There are two ways to make this Easter pie–one using thin, layered slices of cold cut meats, with the other using diced pieces of meat and sausage. The base of the filling is made with egg and cheese, something similar to a French quiche (but to my taste, far less greasy). Pretty much every family will have it’s own version. My Dad would call this type of recipe baBUCcia (sp?), a Molfetese dialect word he used to mean “all mixed up together.” While the ingredients might be similar, everyone makes it differently, and the recipe might change from region to region, perhaps a frugal habit of using up what meats were left over by the time the long winter reached Easter. Some make it looking very much like a proper meat pie in a pie pan, while most use a high sided spring form pan. Still others might make a large one in a lasagna pan, with far too many eggs (in my opinion), and cutting squares to feed a large family gathering.

On Easter Sunday  this year, Lucas and I set out to make our own version of this classic holiday pie… Let us know how yours turned out!

Picture

Lucas showing off his knife skills

Babbo Finzi’s Pizzagaina

For the Dough

1 pound flour (to ensure a good crust, it’s best to weigh the flour)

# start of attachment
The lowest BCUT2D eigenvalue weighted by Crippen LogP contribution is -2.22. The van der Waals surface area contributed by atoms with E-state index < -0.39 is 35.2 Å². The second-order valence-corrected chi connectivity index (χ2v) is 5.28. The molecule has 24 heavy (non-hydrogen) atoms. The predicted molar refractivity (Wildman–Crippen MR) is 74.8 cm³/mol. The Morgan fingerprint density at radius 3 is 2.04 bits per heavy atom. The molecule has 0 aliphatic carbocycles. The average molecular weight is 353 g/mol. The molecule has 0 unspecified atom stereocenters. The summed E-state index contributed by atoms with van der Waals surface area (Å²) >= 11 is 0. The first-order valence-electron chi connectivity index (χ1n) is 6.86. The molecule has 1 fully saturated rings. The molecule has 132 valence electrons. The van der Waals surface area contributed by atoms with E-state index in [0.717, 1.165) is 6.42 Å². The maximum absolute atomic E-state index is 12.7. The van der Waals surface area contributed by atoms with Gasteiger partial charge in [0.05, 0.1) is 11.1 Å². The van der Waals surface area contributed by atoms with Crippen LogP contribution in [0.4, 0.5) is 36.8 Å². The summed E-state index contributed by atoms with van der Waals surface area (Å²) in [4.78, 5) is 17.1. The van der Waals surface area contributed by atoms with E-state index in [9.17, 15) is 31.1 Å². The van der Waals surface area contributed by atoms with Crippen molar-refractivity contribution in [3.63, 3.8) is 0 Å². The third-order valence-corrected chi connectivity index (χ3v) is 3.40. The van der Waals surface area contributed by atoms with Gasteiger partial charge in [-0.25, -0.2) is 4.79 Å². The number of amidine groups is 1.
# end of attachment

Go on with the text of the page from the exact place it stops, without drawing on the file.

2 eggs

1/2 teaspoon salt

2 sticks cold butter (1/2 lb), cut into small pieces

1/4 cup whole or skim milk, plus a little more if needed at the end

1 beaten egg with a pinch of salt to brush the crust

For the Filling

32 ounces ricotta cheese (well drained, preferably the night before)

1 dash nutmeg

25 cracks black pepper

2 large eggs

1 cup sharp provolone, 1/2″ dice

1 cup Fontina, 1/2″ dice

1 cup smoked mozzarella, 1/2″ dice

1/2 cup Parmigiano-Reggiano or caciocavallo, grated

1/4 pound Boars Head Piccolo Prosciuttoor Speck, sliced 1/8″ thick

1/4 pound Boars Head Pickle Pepperor capicola, sliced 1/8″ thick

1/4 pound Boars Head Crushed Peppermill Turkey, sliced 1/8″ thick

(NOTE: You can substitute 3/4 pounds of 3-4 of your favorite meats for the above… chicken, pork, ham, boar, sweet or spicy sausage broken up, etc.)

Making the Dough for the Crust

In either a stand mixer with a dough hook, or a food processor with a blade, add all the flour and salt and mix a bit before adding the small pieces of butter. If using a stand mixer, you can mix on medium–if using a food processor, pulse until the mixture starts coming together, but don’t over process or your crust won’t be flaky.

Drizzle in the 1/4 cup milk. This should make a dough ball form as you continue to mix/pulse. If the ball doesn’t quite form, drizzle in a little bit more milk, but stop when a ball forms. With your hands (but without kneading), press your dough into a large ball at first, then flatten it into a thick disk and wrap in plastic wrap and set aside to rest at room temperature. Do not over mix or knead your dough or it will be dense and lose its flakiness.

Making the Filling

  • This is a good time to preheat your oven to 350F .
  • Cube all the cheeses to about 1/5″ and place into a large mixing bowl.
  • Cut up the deli meats into 3/4″ x 2″ slices and separate the individual pieces as you drop them into the mixing bowl, turning over with a large mixing spoon as you go to ensure they get distributed among the pieces of cheese.